Introduction


Presented in reverse chronology, this history stretches from the present back to the Fellowship's 1970 founding, and beyond.
(See "Blog Archive" in the sidebar below.) It draws from many sources, including The Fellowship of Friends - Living Presence Discussion, the Internet Archive, the former Fellowship of Friends wiki project, cult education and awareness sites, news archives, and from the editor's own 13-year experience in the Fellowship.

The portrait that emerges stands in stark contrast to sanitized versions presented on the Fellowship's array of
alluring websites, and on derivative sites created by Burton's now-estranged
disciple, Asaf Braverman.

Monday, September 28, 2015

Moscow Officials Help Citizens Avoid the 'Moonies,' Other Cults

[ed. - This story may be relevant to The Fellowship of Friends since, over the past 25 years, Russia (and other former Soviet Bloc nations) supplied the majority of the Fellowship's new recruits worldwide. The young and naive are drawn not only by the Fellowship's (falsely-claimed) connection to the Russian Gurdjieff and Ouspensky teachings, but also by the promise of American religious visas and the prospect of "being close" to their teacher, Robert Burton. A particularly handsome young man stands a very good chance of becoming intimately involved with Burton, and joining his inner circle of "spiritual prostitutes." I don't know if the Fellowship is among the 80 cults to be listed.]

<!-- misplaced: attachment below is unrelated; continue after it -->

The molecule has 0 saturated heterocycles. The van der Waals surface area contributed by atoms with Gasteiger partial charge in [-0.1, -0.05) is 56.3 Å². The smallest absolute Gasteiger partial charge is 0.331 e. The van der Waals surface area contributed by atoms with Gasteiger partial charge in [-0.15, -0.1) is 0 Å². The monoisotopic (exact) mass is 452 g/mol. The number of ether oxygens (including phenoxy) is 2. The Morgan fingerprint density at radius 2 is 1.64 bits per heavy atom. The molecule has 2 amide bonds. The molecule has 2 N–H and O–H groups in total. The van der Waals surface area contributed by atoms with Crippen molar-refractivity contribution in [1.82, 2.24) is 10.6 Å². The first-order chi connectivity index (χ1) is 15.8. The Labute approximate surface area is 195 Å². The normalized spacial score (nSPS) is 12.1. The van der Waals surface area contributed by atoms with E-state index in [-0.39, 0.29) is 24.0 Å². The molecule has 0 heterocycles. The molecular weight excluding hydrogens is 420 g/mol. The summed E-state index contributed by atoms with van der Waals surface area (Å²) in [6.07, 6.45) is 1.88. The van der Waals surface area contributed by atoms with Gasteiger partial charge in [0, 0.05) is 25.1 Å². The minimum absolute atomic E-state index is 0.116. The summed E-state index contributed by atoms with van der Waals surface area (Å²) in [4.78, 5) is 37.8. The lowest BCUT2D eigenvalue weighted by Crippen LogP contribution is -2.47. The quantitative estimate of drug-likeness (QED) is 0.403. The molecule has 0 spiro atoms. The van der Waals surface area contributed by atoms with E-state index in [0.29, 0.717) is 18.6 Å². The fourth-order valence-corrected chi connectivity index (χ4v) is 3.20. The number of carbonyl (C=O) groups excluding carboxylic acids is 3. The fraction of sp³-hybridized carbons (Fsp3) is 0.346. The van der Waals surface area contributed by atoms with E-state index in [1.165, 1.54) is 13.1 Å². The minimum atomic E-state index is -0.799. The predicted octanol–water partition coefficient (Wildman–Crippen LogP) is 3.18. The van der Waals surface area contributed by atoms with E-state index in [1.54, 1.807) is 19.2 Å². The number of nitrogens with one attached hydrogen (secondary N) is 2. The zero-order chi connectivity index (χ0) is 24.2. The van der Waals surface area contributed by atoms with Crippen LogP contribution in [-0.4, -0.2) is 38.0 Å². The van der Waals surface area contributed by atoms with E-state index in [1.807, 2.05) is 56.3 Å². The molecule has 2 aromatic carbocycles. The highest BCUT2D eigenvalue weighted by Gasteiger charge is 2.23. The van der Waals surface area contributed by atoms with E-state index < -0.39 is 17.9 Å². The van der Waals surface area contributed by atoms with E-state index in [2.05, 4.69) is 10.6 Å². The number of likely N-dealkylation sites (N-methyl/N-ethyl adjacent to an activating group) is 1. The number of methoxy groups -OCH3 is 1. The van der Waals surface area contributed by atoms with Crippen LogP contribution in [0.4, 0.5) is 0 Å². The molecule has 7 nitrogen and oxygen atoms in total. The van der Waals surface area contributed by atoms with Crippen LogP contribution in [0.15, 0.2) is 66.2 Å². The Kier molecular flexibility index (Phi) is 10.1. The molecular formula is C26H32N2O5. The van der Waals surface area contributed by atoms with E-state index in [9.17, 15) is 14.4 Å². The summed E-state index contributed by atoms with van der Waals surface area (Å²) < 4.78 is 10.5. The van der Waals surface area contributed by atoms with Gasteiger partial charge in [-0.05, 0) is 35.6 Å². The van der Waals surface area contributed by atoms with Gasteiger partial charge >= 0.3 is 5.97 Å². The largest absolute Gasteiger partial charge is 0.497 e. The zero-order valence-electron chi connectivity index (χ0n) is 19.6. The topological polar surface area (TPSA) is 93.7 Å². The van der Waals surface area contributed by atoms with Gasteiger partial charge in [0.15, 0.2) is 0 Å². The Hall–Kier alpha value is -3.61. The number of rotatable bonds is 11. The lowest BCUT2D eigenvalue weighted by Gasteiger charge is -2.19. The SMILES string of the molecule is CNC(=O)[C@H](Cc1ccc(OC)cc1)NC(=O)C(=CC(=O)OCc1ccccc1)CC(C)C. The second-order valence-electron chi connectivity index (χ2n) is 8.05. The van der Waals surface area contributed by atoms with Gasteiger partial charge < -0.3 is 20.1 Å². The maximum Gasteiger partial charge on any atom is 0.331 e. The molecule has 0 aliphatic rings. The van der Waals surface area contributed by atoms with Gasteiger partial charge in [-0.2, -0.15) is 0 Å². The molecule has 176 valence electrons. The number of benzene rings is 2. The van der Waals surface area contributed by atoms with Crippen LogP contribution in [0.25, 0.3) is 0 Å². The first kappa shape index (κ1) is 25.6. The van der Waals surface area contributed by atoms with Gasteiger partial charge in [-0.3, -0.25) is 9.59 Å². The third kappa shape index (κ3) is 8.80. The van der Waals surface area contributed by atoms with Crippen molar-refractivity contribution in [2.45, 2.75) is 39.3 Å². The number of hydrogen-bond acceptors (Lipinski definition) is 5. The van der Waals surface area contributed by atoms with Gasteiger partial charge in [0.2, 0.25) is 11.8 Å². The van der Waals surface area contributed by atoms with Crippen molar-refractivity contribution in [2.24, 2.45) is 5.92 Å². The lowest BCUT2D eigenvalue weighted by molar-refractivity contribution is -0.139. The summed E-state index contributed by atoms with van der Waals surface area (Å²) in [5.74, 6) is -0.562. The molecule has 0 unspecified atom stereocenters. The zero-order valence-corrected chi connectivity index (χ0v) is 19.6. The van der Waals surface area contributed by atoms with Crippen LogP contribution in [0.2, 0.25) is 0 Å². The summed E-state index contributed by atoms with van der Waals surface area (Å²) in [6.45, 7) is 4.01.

From The Moscow Times, September 28, 2015:
The Moscow city legislature plans to release a booklet warning Muscovites against unorthodox religious "cults" operating in Russia, and providing instructions on how to report such organizations to the authorities, the capital's M24 news website reported Monday.

Russia has classified about 80 organizations as "cults," the report said. Those range from domestic movements to transplants from international groups, including the Unification Church, or Moonies, Russia's "God Kuzya" movement, whose leader has been detained on swindling charges, and the Grigory Grabovsky group — whose founder proclaimed himself the second coming of Christ and offered to resuscitate the dead, but was sentenced to prison for swindling.

"Today many people are searching for spiritual calmness, while charlatans, such as the 'God Kuzya' and his likes, are exploiting that," a member of the Moscow City Council committee for public and religious organizations, Renat Laishev, was quoted by M24 as saying.

The booklets will instruct readers on how to recognize a cult, stressing that "cults do not necessarily take a traditional form, many of them are posing as lectures, personal development courses, or even yoga classes," and will provide instructions on "where to turn to, if a citizen discovers a cult," Laishev was quoted as saying.

The Moscow City Duma may discuss a draft booklet during a session this week, the report said.

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